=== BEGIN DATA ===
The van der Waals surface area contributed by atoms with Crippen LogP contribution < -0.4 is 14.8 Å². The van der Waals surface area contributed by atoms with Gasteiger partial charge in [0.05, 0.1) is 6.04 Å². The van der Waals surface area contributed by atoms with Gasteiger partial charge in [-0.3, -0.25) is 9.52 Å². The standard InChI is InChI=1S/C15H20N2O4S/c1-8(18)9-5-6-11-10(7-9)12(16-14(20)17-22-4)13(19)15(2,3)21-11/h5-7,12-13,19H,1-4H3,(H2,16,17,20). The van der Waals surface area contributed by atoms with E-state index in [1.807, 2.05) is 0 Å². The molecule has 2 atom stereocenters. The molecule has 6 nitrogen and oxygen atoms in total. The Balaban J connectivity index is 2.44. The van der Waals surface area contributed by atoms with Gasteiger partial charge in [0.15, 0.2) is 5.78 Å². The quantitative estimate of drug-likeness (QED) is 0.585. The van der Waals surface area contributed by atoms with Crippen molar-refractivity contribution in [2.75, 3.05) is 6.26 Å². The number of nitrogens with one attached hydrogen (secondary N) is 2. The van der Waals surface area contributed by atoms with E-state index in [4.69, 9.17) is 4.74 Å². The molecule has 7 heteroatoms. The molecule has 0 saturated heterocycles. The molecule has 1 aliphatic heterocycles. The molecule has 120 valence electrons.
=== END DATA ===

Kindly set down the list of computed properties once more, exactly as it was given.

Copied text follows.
The van der Waals surface area contributed by atoms with Crippen LogP contribution < -0.4 is 14.8 Å². The van der Waals surface area contributed by atoms with Gasteiger partial charge in [0.05, 0.1) is 6.04 Å². The van der Waals surface area contributed by atoms with Gasteiger partial charge in [-0.3, -0.25) is 9.52 Å². The standard InChI is InChI=1S/C15H20N2O4S/c1-8(18)9-5-6-11-10(7-9)12(16-14(20)17-22-4)13(19)15(2,3)21-11/h5-7,12-13,19H,1-4H3,(H2,16,17,20). The van der Waals surface area contributed by atoms with E-state index in [1.807, 2.05) is 0 Å². The molecule has 2 atom stereocenters. The molecule has 6 nitrogen and oxygen atoms in total. The Balaban J connectivity index is 2.44. The van der Waals surface area contributed by atoms with Gasteiger partial charge in [0.15, 0.2) is 5.78 Å². The quantitative estimate of drug-likeness (QED) is 0.585. The van der Waals surface area contributed by atoms with Crippen molar-refractivity contribution in [2.75, 3.05) is 6.26 Å². The number of nitrogens with one attached hydrogen (secondary N) is 2. The van der Waals surface area contributed by atoms with E-state index in [4.69, 9.17) is 4.74 Å². The molecule has 7 heteroatoms. The molecule has 0 saturated heterocycles. The molecule has 1 aliphatic heterocycles. The molecule has 120 valence electrons.